Since the western regions have good conditions of sunshine and rich solar energy resources, using solar photovoltaic (PV) energy to solve the problem of electricity supply for the local residents’ life has become a major technical choice. The solar PV systems in the western regions are mainly used to solve the problem of lighting. Restricted by the level of income, the users of most PV systems can only use DC power systems without inverters, so the use of DC lamps is very popular. At present, there are totally more than 100 DC lamp manufacturers in China. The production capacities of these manufacturers are all low and the quality of their products is also uneven. The reasons of poor product quality are as follows: some large enterprises with actual strength have not set foot in this market, holding the size of this market is too small; some small enterprises use components with inferior quality and low prices to cater for consumers’ preference for inexpensive products for their low purchasing power. These reasons have led to poor product quality, short service life and high cost in service life. The World Bank/Global Environment Facility China Renewable Energy Development Project that is underway at present has selectively inspected the products of some DC lamp manufacturers to keep abreast of the current situation of DC lamp manufacturing in China, provide a scientific basis for scientific support and other activities at the next step, and finally reach the purpose of increasing product quality, reducing production cost and serving the users through the measurement of samples and the analysis and summary of the result of inspection. When conducting market survey for the World Bank-supported China Renewable Energy Development Project in the western regions in 1998, the authors once asked the herdsmen that already had solar PV systems at that time: “If somebody wants to buy your existing solar PV system, how much do you want the buyer pay?” Almost all the interviewed herdsmen answered: “We’d never sell them at any price, because they are we herdsmen’s eyes at night.” As of the end of 2002, electricity supply was still unavailable for about 30 million persons of 7,053,790 households in 21,560 villages. Most of the persons that can get no electricity live in the outlying areas of the northwestern regions that are characterized by a broad territory but a scarce population that accounts for only 28% of China’s total population. Supplying electricity through the extension of powder grids is not reasonable in economy due to many mountains, dangerous landforms and very difficult construction. However, the good conditions of sunshine and the rich solar energy resources in the western regions have made the utilization of solar PV energy a major technical choice for solving the problem of domestic electricity supply for the local residents.

6 Renewable Energy, 6.3 Solar Energy, 6.3.3 Rural, Township and City Solar Development Programs and Specific Case Studies

Alternatives to Fuel-based Lighting in Rural China-LED Lamps in Tibet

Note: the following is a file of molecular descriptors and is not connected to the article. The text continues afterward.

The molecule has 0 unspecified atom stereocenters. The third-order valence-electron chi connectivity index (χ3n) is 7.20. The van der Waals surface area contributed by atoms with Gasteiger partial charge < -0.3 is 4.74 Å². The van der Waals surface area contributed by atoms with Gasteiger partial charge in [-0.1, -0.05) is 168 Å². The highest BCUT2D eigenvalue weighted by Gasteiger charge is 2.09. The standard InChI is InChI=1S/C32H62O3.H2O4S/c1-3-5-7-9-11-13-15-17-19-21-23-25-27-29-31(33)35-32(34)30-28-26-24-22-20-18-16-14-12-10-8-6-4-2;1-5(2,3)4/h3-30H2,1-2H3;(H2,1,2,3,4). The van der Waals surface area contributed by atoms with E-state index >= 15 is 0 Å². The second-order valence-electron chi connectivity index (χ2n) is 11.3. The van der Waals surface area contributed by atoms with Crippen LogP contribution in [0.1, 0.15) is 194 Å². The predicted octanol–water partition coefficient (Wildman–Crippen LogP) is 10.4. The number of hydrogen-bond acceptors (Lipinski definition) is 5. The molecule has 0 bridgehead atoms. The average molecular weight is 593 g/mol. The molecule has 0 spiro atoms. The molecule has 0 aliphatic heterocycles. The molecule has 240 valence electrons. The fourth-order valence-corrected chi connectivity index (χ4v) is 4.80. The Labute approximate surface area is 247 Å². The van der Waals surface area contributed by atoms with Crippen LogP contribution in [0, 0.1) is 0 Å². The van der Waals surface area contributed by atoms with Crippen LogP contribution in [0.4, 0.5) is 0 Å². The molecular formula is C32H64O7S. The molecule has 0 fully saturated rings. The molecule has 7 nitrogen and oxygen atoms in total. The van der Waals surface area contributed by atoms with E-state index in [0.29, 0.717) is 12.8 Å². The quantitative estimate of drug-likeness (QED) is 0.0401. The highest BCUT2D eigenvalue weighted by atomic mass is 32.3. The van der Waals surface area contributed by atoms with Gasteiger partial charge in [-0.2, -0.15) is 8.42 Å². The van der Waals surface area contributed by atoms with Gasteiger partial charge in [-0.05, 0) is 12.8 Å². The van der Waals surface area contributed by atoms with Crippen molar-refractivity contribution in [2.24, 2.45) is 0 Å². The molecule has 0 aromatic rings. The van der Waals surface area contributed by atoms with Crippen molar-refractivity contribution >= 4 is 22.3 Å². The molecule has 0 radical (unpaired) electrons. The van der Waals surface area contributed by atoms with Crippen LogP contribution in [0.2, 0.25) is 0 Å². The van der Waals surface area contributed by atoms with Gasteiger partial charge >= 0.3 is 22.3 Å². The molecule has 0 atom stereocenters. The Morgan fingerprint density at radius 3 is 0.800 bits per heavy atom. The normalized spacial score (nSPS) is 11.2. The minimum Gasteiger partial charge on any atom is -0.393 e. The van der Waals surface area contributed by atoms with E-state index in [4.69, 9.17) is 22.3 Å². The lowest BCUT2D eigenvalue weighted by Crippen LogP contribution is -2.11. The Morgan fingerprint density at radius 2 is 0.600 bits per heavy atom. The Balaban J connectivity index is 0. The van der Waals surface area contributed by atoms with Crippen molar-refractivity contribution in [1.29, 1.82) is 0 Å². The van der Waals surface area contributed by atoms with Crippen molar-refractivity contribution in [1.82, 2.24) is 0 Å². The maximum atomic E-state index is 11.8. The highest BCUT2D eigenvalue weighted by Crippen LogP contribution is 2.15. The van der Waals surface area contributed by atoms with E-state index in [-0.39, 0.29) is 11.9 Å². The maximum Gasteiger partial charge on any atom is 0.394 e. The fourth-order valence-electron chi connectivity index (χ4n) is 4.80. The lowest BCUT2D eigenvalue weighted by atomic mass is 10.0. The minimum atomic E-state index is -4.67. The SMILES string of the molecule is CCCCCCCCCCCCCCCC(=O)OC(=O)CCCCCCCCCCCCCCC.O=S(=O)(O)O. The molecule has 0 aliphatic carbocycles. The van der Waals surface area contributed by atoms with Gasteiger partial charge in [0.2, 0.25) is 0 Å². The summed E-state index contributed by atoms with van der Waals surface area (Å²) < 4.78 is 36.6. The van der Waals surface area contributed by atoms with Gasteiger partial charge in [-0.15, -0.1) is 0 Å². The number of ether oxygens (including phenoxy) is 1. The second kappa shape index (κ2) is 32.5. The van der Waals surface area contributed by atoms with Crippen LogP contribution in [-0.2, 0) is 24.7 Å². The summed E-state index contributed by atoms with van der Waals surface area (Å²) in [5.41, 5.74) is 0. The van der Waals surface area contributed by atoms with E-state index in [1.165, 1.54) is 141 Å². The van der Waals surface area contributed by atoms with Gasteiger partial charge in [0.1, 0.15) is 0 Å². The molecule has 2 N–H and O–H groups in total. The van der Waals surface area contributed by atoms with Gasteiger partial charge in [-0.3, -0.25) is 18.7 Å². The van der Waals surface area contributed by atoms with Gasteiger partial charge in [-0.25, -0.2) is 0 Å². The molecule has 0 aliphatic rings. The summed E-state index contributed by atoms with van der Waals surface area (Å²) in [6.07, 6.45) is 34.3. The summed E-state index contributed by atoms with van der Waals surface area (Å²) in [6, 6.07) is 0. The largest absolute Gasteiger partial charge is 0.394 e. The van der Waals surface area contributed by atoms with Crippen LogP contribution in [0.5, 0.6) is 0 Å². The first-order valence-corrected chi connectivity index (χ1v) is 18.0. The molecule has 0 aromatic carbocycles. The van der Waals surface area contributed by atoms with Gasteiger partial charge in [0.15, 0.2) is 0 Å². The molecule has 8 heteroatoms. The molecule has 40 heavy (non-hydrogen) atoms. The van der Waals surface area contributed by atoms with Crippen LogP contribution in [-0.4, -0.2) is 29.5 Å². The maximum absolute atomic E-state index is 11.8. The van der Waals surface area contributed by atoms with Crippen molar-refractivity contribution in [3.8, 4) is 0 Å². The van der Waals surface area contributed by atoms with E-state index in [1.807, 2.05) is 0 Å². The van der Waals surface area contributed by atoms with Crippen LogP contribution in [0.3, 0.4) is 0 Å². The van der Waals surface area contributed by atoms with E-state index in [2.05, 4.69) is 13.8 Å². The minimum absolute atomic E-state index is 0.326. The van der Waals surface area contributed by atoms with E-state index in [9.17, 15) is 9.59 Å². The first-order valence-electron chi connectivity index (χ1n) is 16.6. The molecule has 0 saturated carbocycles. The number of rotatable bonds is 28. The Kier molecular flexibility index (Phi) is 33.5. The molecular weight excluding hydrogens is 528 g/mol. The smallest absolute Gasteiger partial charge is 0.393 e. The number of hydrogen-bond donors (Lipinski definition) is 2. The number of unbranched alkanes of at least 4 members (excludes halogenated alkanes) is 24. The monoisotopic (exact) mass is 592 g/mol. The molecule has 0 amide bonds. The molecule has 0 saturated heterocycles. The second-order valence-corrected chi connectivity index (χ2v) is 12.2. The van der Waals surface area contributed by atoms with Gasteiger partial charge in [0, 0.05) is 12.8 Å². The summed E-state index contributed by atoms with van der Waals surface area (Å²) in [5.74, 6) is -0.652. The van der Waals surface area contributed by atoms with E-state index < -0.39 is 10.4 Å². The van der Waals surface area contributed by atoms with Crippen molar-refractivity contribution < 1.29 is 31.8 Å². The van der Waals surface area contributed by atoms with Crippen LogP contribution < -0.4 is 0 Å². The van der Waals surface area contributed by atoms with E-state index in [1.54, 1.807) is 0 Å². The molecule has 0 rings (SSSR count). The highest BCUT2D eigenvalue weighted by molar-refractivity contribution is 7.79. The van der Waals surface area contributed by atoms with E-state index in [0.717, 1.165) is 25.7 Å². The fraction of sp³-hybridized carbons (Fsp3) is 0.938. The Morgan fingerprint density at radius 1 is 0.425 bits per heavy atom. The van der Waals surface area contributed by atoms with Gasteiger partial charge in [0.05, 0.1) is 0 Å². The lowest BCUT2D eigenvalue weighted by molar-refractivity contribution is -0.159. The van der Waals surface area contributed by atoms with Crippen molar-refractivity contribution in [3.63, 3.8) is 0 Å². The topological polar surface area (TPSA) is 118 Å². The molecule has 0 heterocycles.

Despite high rates of electrification in China, 25 to 30 million people remain without access to electricity. This population, as well as those with only intermittent access, must rely on alternate sources of power for their lighting needs. This paper presents a comparison of available off-grid and grid-based lighting options in terms of performance and economics, which is then contextualized using a case study of semi-nomadic populations in rural Tibet. Fuel-based lighting is shown to be significantly more costly than solar-powered compact fluorescent lamps (CFLs) and solar-powered light-emitting diode (LED) alternatives per unit of lighting services delivered. We calculate that a hurricane-style kerosene lamp costs approximately $0.40 per thousand lumen hours (klmh) or $2.89 per thousand lux hours (klxh), while a solar-CFL lantern costs $0.17/klmh and $1.20/klxh and a solar-LED device costs $0.15/klmh and $0.03/klxh. Furthermore, as LED efficiencies continue to improve, solar-LED products will become even more economical. Three focus groups and 15 household interviews were held among off-grid populations in rural Tibet to gauge response to LED technologies. LEDs were universally ranked below CFL alternatives, primarily due to the directional nature of the LED devices exhibited, but were still ranked above all non-electric sources of light. Diffusing optics may thus need to be incorporated into solar-LED lighting systems before they are rated as more attractive for general illumination than solar-CFL systems. Accordingly, those surveyed placed a high value on the use of LED bulbs for flashlight applications. Finally, we note that despite the potential benefits of LEDs, market forces are not likely to spur innovation in solar-LED lighting options for the unelectrified populations of Tibet, as the design of these systems is dominated by the governmental bodies subsidizing their distribution. Unless this structure changes, the future development of LED-lighting technologies will depend on top-down investment from the central and local governments.

6.3 Solar Energy, 6.3.3 Rural, Township and City Solar Development Programs and Specific Case Studies

The Best Practices for Off-grid Solar Energy: A Case Study on China

While the beauty of solar energy is well known, there exist a lot of barriers to the greater use of photovoltaic solar home systems in meeting the basic power needs of the substantial population in developing world. Among them reviewed are purchase, delivery and maintenance related barriers in policy and institutional perpectives. A few good practices are examined accordingly. Finally, a case study on the development of solar PV of China are conducted, covering the current situation, the existing problems, the applicability of international practices and recommendations.

6.3 Solar Energy, 6.3.3 Rural, Township and City Solar Development Programs and Specific Case Studies